Gems of Maynooth studies of local history – The Irish Times

The analysis by historians of life at parish and town level, together with long-forgotten names, forms the socially diverse and impressive slice of small books in the Maynooth Studies in Local History. In Rural tensions in 19th century Knock, County Mayo, Frank Mayes discusses the reasons for changes in demographics, housing stock, land tenure and the increase in literacy and the Irish language. An agricultural crisis that hit the country in the late 1870s led to crop failures particularly affecting Mayo.

Large groups of angry tenants gathered in Knock to protest land ownership, shouting, “Well done to the Zulus!

Communal violence was a problem, and the area around Knock was notorious for factional fighting, described in a memoir from the time as “essentially an immensely popular and violent pastime”. Reference is made to the Anglo-Zulu War when Britain invaded Zululand in January 1879. Local newspapers such as the Connaught Telegraph and the Mayo Constitution covered world affairs extensively so that local people were aware of the political situation. In one demonstration, large groups of angry tenants gathered in Knock to protest land ownership, shouting: ‘Three cheers for Zulus!’

The role of a specific owner in other parts of Mayo is explored in The impact of the Great Famine on Sir William Palmer’s estates in Mayo, 1840-1869 by the late David Byrne. An absentee proprietor with residences in Dublin and Wales, Palmer’s property in Mayo was scattered around five baronies: Tirawley, Burrishoole, Gallen, Carra and Murrisk.

Poorly housed farmers were ill-equipped to survive a prolonged poor potato harvest and many tenants, who bore the brunt of the crisis, were unable to pay rents and were consequently evicted from their farms. All of this demonstrated the power of the landlords and in particular of Palmer, who ruled his Mayo estates with an iron fist. Economic recovery in the mid-1850s led to an improvement in the position of famine survivors on his estates, but it was not until the introduction of reforms in the Land Acts of 1870 that the landowner’s power over its tenants has been reduced.

The last 18 years of a large city-based livestock market are depicted in The decline of the Dublin cattle market, 1955-1973 by Declan O’Brien. The book evokes the period when the market reached its peak and was among the largest of any city in Europe. Held every Wednesday for more than 100 years, the market – located between Phibsboro and the Liffey Quays in an area bordered by Prussia Street, Aughrim Street and St Joseph’s Road – has been unable to meet the challenges posed by the markets cattle cooperatives and the emergence of the beef processing industry.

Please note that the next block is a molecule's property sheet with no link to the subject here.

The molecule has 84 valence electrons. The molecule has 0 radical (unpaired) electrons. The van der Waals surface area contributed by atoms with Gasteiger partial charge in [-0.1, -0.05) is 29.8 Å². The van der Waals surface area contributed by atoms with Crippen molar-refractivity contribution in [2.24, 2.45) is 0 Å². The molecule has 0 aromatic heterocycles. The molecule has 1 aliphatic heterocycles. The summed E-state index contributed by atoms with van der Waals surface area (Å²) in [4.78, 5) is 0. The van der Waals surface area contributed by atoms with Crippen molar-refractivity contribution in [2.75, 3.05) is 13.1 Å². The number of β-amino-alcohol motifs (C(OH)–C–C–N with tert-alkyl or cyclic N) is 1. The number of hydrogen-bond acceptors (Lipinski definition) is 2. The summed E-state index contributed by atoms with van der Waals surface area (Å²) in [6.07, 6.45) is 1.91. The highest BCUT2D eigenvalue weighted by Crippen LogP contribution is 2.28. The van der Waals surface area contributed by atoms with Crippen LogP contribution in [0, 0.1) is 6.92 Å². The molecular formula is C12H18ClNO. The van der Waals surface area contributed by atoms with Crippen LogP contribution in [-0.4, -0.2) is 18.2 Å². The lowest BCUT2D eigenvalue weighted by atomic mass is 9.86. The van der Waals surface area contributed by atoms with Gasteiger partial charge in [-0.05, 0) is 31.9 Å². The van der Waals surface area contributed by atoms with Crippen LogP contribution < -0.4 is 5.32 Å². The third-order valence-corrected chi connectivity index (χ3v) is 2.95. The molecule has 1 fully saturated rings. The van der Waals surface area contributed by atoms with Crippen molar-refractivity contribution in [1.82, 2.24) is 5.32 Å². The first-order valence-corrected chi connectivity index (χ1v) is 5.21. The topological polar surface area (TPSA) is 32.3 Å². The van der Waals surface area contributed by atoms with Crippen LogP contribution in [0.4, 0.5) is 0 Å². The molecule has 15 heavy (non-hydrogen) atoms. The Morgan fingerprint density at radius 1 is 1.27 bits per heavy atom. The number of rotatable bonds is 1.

Much of the information in the book is based on oral testimony and includes interviews with cattle auctioneers, farmers, butchers, a senior cooperative organization official and a retired agricultural journalist. In the absence of written documentary sources, this multidisciplinary approach paints a broad picture of a rural business in an urban environment. The author equates it with the national purse representing a meeting of the city and the countryside.

The story behind the colorful political life of a twice imprisoned man is documented in Peader Cowan (1903–1962): Westmeath GAA trustee and political maverick by Tom Hunt. Born in Co Cavan, Cowan became a staunch socialist and republican as well as one of the most individualistic figures in Irish life, but he is largely unknown today.

Cowan demonstrated a highly informed social conscience and concern for the poor and marginalized. Ironically, he died in poverty in 1962, leaving an estate valued at just £5.

Besides his GAA work, his multi-faceted roles included army officer and lawyer. He then joined the Labor Party, becoming director of the organization, and became a founding member of Clann na Poblachta. He was also elected to Dáil Éireann for the Dublin North East constituency and re-elected as an independent MP. Cowan demonstrated a highly informed social conscience and concern for the poor and marginalized. Ironically, he died in poverty in 1962, leaving an estate valued at just £5. In the author’s opinion, he had the courage to pursue his beliefs regardless of the personal cost and describes him as a man of considerable moral courage.

In his study of the Cork Surgeon Denis Brenan Bullen (1802-1866), anatomical inspector for the province of Munster, Michael V Hanna traces the life of a controversial figure in the city’s medical history in the early part of the 19th century. A precocious and opinionated medical student, Bullen grew from a Catholic professional background into a leading surgeon whose career shed light on the development of medical education in Cork.

During his lifetime, he witnessed the discovery of vaccination and anesthesia and was part of the cradle of intellectual, scientific and artistic life in the city. But he fell out of favor following a candidacy for the presidency of Queen’s College Cork, which directly led to the loss of his own professorship and the emigration of his second son to Australia. All books are published by Four Courts Press at €9.99.